One of his top advisors, Ri Pyong-chol, was last year stripped of his military title and demoted to a junior position following an unspecified "serious incident".

It is unclear whether he has risen back to the top of the tanks, but he was part of the 90th-anniversary celebrations of the Korean People's Army in April this year.

He said: "One thing to be mindful of is that since the eighth Party Congress in January 2021, Kim has continued and initiated major adjustments to North Korean institutions and organisations, particularly the intersection and connective tissue between the ruling Workers' Party of Korea and the country's national security community, particularly the armed forces and internal security services. 

"These types of changes, some of which have been rolled out on an incremental and longer-term basis, certainly disrupt the lives of top elites and the patronage networks from which they derive money and prestige among lower-level individuals.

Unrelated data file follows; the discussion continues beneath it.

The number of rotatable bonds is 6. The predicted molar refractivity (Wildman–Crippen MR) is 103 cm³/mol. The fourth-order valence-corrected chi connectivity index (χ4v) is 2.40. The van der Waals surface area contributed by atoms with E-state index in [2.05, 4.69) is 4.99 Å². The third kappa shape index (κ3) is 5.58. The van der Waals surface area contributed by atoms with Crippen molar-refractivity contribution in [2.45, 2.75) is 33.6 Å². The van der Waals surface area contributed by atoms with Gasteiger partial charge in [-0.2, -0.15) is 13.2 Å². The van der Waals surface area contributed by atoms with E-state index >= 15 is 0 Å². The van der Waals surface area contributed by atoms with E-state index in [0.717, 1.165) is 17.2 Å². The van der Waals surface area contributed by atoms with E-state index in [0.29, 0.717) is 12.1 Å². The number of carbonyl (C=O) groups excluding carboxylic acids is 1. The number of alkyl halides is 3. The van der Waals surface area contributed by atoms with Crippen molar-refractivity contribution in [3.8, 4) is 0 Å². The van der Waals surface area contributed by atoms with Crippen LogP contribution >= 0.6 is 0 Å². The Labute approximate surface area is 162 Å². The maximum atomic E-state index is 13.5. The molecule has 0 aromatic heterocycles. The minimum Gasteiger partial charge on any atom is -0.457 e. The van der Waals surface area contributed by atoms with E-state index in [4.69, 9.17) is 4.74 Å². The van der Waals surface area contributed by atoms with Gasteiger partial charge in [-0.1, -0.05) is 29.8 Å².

"One thing that we have seen in DPRK political culture, particularly during the last five or so years, is that Kim has traded purges for a churn cycle of top officials. 

"Under that dynamic, elites in top positions across the regime do not enjoy the comforts of job security that they once did. 

"Officials can be subject to dismissal (with or without prejudice), demotion or loss of political offices and early retirements. 

"Sometimes we will see an elite put into a seemingly lower-level job, but she/he has been given an important task by the core leadership to discharge.  

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"This dynamic applies to all but the country's top officials."